London, September 4 : An archaeologist has uncovered the foundations for a Roman settlement on East Cleveland coast in the US.
According to a report in The Northern Echo, the archaeologist in question is Steve Sherlock, who was helped by volunteers from Teesside Archaeological Society, to find a 1,600 year-old site for creating jet jewellery.
Sherlock had earlier uncovered evidence of Anglo-Saxon royalty in a farmer's fields near Loftus last year.
"It's another completely exciting find, even though I didn't expect to find it. I came here to find a Saxon settlement and I'm discovering a very significant Roman site, too," he said.
"To find a significant Roman site at Street House that is contemporary with the Roman signal station at Huntcliff is fantastic. Here at Street House we have found a Roman jet working site that would have made jet jewellery," he added.
Aerial photographs first guided Sherlock's Iron Age research project to the location in 2004, showing evidence of an Iron Age enclosure, then last year, the site revealed 109 Anglo Saxon graves, dating back to the seventh century.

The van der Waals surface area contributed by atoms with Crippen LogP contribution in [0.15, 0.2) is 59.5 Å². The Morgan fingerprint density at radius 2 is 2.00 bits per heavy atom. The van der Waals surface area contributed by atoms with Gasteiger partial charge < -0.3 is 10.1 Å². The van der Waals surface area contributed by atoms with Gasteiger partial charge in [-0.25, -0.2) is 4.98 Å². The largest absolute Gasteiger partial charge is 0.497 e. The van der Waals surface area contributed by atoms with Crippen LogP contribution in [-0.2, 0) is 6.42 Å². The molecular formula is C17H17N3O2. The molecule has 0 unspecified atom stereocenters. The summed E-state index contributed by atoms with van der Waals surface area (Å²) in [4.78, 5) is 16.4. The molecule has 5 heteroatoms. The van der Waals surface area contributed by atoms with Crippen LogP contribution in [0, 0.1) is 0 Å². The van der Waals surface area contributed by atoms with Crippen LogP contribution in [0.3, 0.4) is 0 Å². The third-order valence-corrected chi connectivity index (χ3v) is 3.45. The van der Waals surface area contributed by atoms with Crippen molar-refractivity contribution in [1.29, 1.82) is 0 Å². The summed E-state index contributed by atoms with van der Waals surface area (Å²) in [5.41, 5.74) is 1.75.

A hoard of brooches, pendants and beads was also uncovered in superb condition and a gold brooch - a bracteate - will go on show in a special display at Redcar's Kirkleatham Museum.
According to Coun Sheelagh Clarke, Redcar and Cleveland Council's cabinet member for culture, leisure and tourism, "This is another magnificent find that shows what a rich and varied cultural heritage we have in east Cleveland."
An open day on Sunday, September 7, from 10.30am-4pm, including guided tours at the site will clearly show visitors the entrance to the building, a cobbled road leading to the entrance and the stone foundations.